3) Baker M, Wilson N, Anglemyer A. Successful Elimination of Covid-19 Transmission in New Zealand. N Engl J Med. 2020;383:e56. doi: 10.1056/NEJMc2025203.

4) Henrickson M. Kiwis and COVID: The Aotearoa New Zealand response to the global pandemic. The International Journal of Community and Social Development. 2020;2:121-33.

5) Jefferies S, French N, Gilkison C, et al. COVID-19 in New Zealand and the impact of the national response: a descriptive epidemiological study. Lancet Public Health. 2020. doi: https://doi.org/10.1016/S2468-2667(20)30225-5.

6) Thomas DS, Warwick A, Olvera-Barrios A, et al. Estimating excess visual loss in people with neovascular age-related macular degeneration during the COVID-19 pandemic. MedRxiv. 2020. doi: https://doi.org/10.1101/2020.06.02.20120642.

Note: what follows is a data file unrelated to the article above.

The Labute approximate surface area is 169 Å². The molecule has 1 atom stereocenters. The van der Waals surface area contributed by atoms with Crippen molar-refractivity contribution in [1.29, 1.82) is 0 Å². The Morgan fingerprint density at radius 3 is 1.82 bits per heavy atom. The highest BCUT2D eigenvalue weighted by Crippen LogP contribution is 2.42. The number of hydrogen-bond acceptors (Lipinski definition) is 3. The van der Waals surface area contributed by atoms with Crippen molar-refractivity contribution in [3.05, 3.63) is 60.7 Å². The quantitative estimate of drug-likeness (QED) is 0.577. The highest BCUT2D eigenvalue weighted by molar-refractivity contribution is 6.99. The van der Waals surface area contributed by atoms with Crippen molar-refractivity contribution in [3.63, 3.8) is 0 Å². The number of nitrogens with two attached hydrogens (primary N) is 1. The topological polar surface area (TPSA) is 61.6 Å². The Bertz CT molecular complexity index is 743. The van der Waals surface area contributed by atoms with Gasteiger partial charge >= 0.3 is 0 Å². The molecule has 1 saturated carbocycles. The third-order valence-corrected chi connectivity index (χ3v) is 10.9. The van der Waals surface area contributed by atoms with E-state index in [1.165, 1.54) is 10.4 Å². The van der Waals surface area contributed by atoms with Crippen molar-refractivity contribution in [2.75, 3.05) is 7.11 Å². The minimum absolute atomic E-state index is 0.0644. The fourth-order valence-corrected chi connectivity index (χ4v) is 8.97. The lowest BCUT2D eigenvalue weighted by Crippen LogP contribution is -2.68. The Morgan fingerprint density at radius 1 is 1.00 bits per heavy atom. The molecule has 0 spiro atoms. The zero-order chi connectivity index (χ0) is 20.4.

7) Nair AG, Gandhi RA, Natarajan S. Effect of COVID‐19 related lockdown on ophthalmic practice and patient care in India: Results of a survey. Indian J Ophthalmol 2020;68:725-30.

8) Nuijts R, Cochener-Lamard B, Kohnen T, Findl O. Covid-19 practice patterns of ophthalmologist. Eurotimes. 2020;25:I-XI.

9) Nguyen AX, Gervasio KA, Wu AY. Differences in SARS-CoV-2 recommendations from major ophthalmology societies worldwide. BMJ Open Ophthalmol. 2020;5:e000525. doi: 10.1136/bmjophth-2020-000525.

10) Royal Australian and New Zealand College of Ophthalmologists (RANZCO) [Internet]. RANZCO New Zealand Branch Triage Guidelines – COVID-19 Level 4; [cited 2020 Apr]. Available from: https://ranzco.edu/wp-content/uploads/2020/04/RANZCO-triage-NZ-modification-level-4.pdf

11) World Health Organisation [Internet]. World report on vision; [cited 2020 Oct 8]. Available from: https://www.who.int/publications-detail/ world-report-on-vision

12) Monti S, Delvino P, Bellis E, et al. Impact of delayed diagnoses at the time of COVID-19: increased rate of preventable bilateral blindness in giant cell arteritis. Ann Rheum Dis. 2020;79:1658-9.